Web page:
You are preparing a delicious recipe that requires a nice touch of honey. You grab your honey jar out of the pantry only to find it crusty and not-so-sweet looking.
You really need it, but who knows how long it’s been lurking in the pantry? So, is the honey bad? Probably not.
Honey by itself won’t go bad. In fact, it’s one of the few foods that doesn’t really need an expiration date. A lot of factors make honey so long-lasting, like water content and acidity. Even if your honey is thick and sugary, it’s probably fine to use, as long as there is no rancid smell or bad taste.
Shelf Life Of Honey
Depending on where you got your honey, it may or may not have an expiration date on the packaging.
Although honey could potentially last for thousands of years, see edible honey found in Egyptian tombs, it’s more likely that yours won’t quite have that shelf life.
Here’s a quick guide to help you out.
- Raw honey – 2 to 5 years
- Pasteurized honey – 3 to 5 years
- Filtered honey – 3 to 5 years
- Unfiltered honey – 2 to 5 years
- Bottled honey – 3 to 5 years
- Opened honey – 2 to 5 years from when it was purchased
- Unopened honey – up to 5 years on the shelf, then 2 to 5 years from the date of opening
- Honey with comb – 2 to 5 years
The two-year expiry is a standard number that honey producers use for commercially sold honey. This isn’t necessarily factual, as honey that has been properly packaged and stored can have a shelf life of 10 years or more.
The reason for the two-year expiration date is more for taste than quality. After a few years, an opened and used container of honey can slowly lose its flavor and aroma. It probably won’t be rotten in the traditional sense, but it won’t taste as good as fresh honey.
The type of honey doesn’t make much difference to the shelf life.
The only difference between raw honey and pasteurized honey is that pasteurized honey has been processed with the use of heat.
This helps kill any bacteria, like botulinum, that may be hiding in the honey and gives pasteurized honey, filtered honey, and bottled honey a slightly longer shelf life.
How to Tell If Honey is Bad
The biggest clue that honey has turned rancid is the smell. Since yeast and bacteria will make the honey go bad, there will be a stinky, sour smell to the normally sweet-smelling honey.
Although the honey may look the same as it usually does, there will be a bad taste in addition to the odor. It will taste sour, not sweet. Spoiled honey should be obvious when you open the jar.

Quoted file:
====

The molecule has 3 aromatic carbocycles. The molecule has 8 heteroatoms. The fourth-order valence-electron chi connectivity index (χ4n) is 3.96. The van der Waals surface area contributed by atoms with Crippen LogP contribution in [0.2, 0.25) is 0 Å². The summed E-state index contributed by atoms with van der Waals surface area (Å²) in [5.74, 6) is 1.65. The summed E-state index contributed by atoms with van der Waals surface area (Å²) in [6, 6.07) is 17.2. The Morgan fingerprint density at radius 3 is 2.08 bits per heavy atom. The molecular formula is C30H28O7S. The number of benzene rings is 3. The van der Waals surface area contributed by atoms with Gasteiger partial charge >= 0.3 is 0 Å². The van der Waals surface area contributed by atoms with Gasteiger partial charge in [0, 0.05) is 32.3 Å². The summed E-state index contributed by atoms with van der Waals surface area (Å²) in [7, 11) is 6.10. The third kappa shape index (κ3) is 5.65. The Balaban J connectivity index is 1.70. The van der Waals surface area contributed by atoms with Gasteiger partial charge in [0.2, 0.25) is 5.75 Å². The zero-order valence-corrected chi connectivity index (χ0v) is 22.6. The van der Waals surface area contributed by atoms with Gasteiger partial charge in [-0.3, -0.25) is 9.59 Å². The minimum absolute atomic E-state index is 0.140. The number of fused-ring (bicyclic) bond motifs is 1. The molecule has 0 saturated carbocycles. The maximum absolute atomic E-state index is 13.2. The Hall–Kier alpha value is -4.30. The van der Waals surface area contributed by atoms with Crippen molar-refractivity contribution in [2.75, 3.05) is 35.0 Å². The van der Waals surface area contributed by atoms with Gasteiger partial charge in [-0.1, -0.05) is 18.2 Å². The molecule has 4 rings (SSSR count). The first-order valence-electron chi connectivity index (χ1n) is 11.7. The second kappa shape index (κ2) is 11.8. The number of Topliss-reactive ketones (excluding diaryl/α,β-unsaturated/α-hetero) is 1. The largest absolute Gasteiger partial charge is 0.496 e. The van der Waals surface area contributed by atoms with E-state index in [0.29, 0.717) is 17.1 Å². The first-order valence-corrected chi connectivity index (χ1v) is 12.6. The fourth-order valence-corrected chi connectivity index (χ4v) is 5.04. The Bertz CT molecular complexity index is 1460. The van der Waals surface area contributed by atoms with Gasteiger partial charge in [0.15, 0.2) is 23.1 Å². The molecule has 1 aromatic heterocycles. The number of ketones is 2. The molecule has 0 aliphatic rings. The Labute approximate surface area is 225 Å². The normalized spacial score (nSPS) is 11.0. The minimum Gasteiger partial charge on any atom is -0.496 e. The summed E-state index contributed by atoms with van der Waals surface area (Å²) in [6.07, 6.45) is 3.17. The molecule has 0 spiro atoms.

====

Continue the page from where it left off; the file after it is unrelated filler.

Help! My Honey Turned Dark!
Honey darkening is totally natural. This is one of honey’s normal physical changes during storage. Darkened honey is totally safe to eat, although you may notice a slight reduction in the intensity of the flavor.
Does Honey Go Bad When It Crystallizes?
Crystallized honey is a common problem. After sitting for some time, more natural types of honey – like those that are raw or unfiltered – will certainly crystallize. This is because of the particles in the honey. They can be anything from enzymes to pollen and aren’t harmful.
They cause the glucose to granulate more quickly, which results in the grainy texture of crystallized honey.
To solve this problem, simply place your jar of honey in a container of warm water and stir it until the crystals dissolve.
Even though honey has wonderful properties that keep it from going bad, that doesn’t mean that it can’t happen. If you are in doubt, throw it out!
Can You Get Sick From Eating Old Honey?
Eating old honey probably won’t make you very sick. In fact, old, “spoiled” honey is what creates mead, an alcoholic beverage. Yeast and water are what make honey go bad via fermentation of the sugars.
Honey is said to be naturally antibacterial for a number of reasons. Because honey is acidic and doesn’t contain a lot of moisture, many bacteria simply can’t survive in it. So, normal bacteria that would cause mold or other obvious problems aren’t usually found in honey.
While it will taste very gross, old honey isn’t likely to send you to the doctor. Very sour and rotten honey may give you an upset stomach if eaten in large quantities (which is unlikely, given the horrible taste!) but a teaspoon of old honey isn’t likely to have a huge effect.
Storing Honey The Right Way
The most important thing to help keep honey from going bad is to store it properly. To do this, you want to keep any and all moisture out of your container of honey.
Make sure that the lid is tightly sealed so that all water stays out. If dried honey on the lid prevents a tight seal, remove the lid and clean it with hot water. Let it dry completely before placing it back on the honey container and you should be good to go.
Properly storing honey will also prevent it from crystallizing so quickly. Glass jars kept at room temperature are your best bet. Plastic containers – which are more porous – and the cool temperature of the refrigerator can make honey crystallize quickly.
Keep your honey sealed and dry and it will stay sweet for years to come!